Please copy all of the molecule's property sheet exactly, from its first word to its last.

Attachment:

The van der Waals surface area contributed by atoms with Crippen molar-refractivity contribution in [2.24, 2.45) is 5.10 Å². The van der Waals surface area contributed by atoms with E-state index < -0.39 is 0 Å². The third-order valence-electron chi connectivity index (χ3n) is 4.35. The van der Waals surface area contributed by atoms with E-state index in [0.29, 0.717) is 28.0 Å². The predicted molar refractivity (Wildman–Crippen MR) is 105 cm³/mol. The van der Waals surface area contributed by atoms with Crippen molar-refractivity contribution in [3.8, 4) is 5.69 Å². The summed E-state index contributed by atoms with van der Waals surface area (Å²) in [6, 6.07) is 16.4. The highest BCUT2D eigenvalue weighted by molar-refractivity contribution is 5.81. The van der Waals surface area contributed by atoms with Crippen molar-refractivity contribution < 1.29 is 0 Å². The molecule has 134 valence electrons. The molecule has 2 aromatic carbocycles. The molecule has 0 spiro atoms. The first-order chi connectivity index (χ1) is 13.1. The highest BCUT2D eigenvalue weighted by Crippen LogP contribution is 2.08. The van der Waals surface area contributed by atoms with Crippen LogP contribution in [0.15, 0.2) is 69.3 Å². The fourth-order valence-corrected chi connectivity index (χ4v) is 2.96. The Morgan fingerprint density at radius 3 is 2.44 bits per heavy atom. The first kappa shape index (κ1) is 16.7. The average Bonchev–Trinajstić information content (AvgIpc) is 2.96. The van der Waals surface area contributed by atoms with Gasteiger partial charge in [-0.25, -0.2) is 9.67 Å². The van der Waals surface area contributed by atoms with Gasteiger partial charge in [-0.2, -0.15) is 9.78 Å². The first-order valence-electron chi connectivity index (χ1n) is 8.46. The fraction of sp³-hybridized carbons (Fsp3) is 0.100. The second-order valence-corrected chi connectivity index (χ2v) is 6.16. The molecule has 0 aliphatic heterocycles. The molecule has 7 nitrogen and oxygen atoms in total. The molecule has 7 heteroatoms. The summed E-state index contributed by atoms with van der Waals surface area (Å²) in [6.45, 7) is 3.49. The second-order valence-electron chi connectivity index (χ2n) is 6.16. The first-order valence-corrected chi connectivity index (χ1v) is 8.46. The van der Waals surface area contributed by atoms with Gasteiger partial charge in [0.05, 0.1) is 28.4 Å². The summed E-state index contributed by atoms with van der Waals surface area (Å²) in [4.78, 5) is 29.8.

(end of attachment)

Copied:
The van der Waals surface area contributed by atoms with Crippen molar-refractivity contribution in [2.24, 2.45) is 5.10 Å². The van der Waals surface area contributed by atoms with E-state index < -0.39 is 0 Å². The third-order valence-electron chi connectivity index (χ3n) is 4.35. The van der Waals surface area contributed by atoms with E-state index in [0.29, 0.717) is 28.0 Å². The predicted molar refractivity (Wildman–Crippen MR) is 105 cm³/mol. The van der Waals surface area contributed by atoms with Crippen molar-refractivity contribution in [3.8, 4) is 5.69 Å². The summed E-state index contributed by atoms with van der Waals surface area (Å²) in [6, 6.07) is 16.4. The highest BCUT2D eigenvalue weighted by molar-refractivity contribution is 5.81. The van der Waals surface area contributed by atoms with Crippen molar-refractivity contribution < 1.29 is 0 Å². The molecule has 134 valence electrons. The molecule has 2 aromatic carbocycles. The molecule has 0 spiro atoms. The first-order chi connectivity index (χ1) is 13.1. The highest BCUT2D eigenvalue weighted by Crippen LogP contribution is 2.08. The van der Waals surface area contributed by atoms with Crippen LogP contribution in [0.15, 0.2) is 69.3 Å². The fourth-order valence-corrected chi connectivity index (χ4v) is 2.96. The Morgan fingerprint density at radius 3 is 2.44 bits per heavy atom. The first kappa shape index (κ1) is 16.7. The average Bonchev–Trinajstić information content (AvgIpc) is 2.96. The van der Waals surface area contributed by atoms with Gasteiger partial charge in [-0.25, -0.2) is 9.67 Å². The van der Waals surface area contributed by atoms with Gasteiger partial charge in [-0.2, -0.15) is 9.78 Å². The first-order valence-electron chi connectivity index (χ1n) is 8.46. The fraction of sp³-hybridized carbons (Fsp3) is 0.100. The second-order valence-corrected chi connectivity index (χ2v) is 6.16. The molecule has 0 aliphatic heterocycles. The molecule has 7 nitrogen and oxygen atoms in total. The molecule has 7 heteroatoms. The summed E-state index contributed by atoms with van der Waals surface area (Å²) in [6.45, 7) is 3.49. The second-order valence-electron chi connectivity index (χ2n) is 6.16. The first-order valence-corrected chi connectivity index (χ1v) is 8.46. The van der Waals surface area contributed by atoms with Gasteiger partial charge in [0.05, 0.1) is 28.4 Å². The summed E-state index contributed by atoms with van der Waals surface area (Å²) in [4.78, 5) is 29.8.